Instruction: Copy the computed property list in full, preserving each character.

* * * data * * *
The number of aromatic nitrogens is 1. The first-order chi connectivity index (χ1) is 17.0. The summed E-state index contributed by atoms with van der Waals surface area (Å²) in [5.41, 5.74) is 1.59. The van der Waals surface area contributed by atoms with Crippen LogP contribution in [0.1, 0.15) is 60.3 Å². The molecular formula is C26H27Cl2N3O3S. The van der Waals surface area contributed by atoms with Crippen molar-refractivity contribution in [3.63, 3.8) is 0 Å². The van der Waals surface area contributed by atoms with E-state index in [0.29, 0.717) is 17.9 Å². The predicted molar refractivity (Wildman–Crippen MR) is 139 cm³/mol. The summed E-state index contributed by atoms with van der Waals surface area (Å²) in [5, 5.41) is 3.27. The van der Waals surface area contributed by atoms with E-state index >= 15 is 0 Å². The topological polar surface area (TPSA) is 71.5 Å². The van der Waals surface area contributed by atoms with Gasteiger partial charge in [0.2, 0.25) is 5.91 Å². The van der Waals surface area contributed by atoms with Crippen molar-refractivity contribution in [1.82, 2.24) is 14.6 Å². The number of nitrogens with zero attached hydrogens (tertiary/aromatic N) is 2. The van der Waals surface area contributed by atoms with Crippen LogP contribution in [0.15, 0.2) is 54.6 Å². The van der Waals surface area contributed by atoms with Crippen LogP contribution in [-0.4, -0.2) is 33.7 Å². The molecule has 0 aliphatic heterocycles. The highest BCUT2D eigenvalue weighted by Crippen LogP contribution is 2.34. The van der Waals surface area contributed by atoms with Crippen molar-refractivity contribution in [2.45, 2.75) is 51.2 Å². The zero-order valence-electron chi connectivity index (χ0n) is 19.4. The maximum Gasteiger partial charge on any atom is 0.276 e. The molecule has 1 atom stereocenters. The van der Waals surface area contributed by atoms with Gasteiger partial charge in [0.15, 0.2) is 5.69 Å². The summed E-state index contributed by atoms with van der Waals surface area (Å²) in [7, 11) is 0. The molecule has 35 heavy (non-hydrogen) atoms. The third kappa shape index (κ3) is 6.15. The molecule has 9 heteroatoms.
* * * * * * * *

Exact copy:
The number of aromatic nitrogens is 1. The first-order chi connectivity index (χ1) is 17.0. The summed E-state index contributed by atoms with van der Waals surface area (Å²) in [5.41, 5.74) is 1.59. The van der Waals surface area contributed by atoms with Crippen LogP contribution in [0.1, 0.15) is 60.3 Å². The molecular formula is C26H27Cl2N3O3S. The van der Waals surface area contributed by atoms with Crippen molar-refractivity contribution in [3.63, 3.8) is 0 Å². The van der Waals surface area contributed by atoms with E-state index in [0.29, 0.717) is 17.9 Å². The predicted molar refractivity (Wildman–Crippen MR) is 139 cm³/mol. The summed E-state index contributed by atoms with van der Waals surface area (Å²) in [5, 5.41) is 3.27. The van der Waals surface area contributed by atoms with E-state index >= 15 is 0 Å². The topological polar surface area (TPSA) is 71.5 Å². The van der Waals surface area contributed by atoms with Gasteiger partial charge in [0.2, 0.25) is 5.91 Å². The van der Waals surface area contributed by atoms with Crippen molar-refractivity contribution in [1.82, 2.24) is 14.6 Å². The number of nitrogens with zero attached hydrogens (tertiary/aromatic N) is 2. The van der Waals surface area contributed by atoms with Crippen LogP contribution in [0.15, 0.2) is 54.6 Å². The van der Waals surface area contributed by atoms with Crippen LogP contribution in [-0.4, -0.2) is 33.7 Å². The molecule has 0 aliphatic heterocycles. The highest BCUT2D eigenvalue weighted by Crippen LogP contribution is 2.34. The van der Waals surface area contributed by atoms with Crippen molar-refractivity contribution in [2.45, 2.75) is 51.2 Å². The zero-order valence-electron chi connectivity index (χ0n) is 19.4. The maximum Gasteiger partial charge on any atom is 0.276 e. The molecule has 1 atom stereocenters. The van der Waals surface area contributed by atoms with Gasteiger partial charge in [0.15, 0.2) is 5.69 Å². The summed E-state index contributed by atoms with van der Waals surface area (Å²) in [7, 11) is 0. The molecule has 35 heavy (non-hydrogen) atoms. The third kappa shape index (κ3) is 6.15. The molecule has 9 heteroatoms.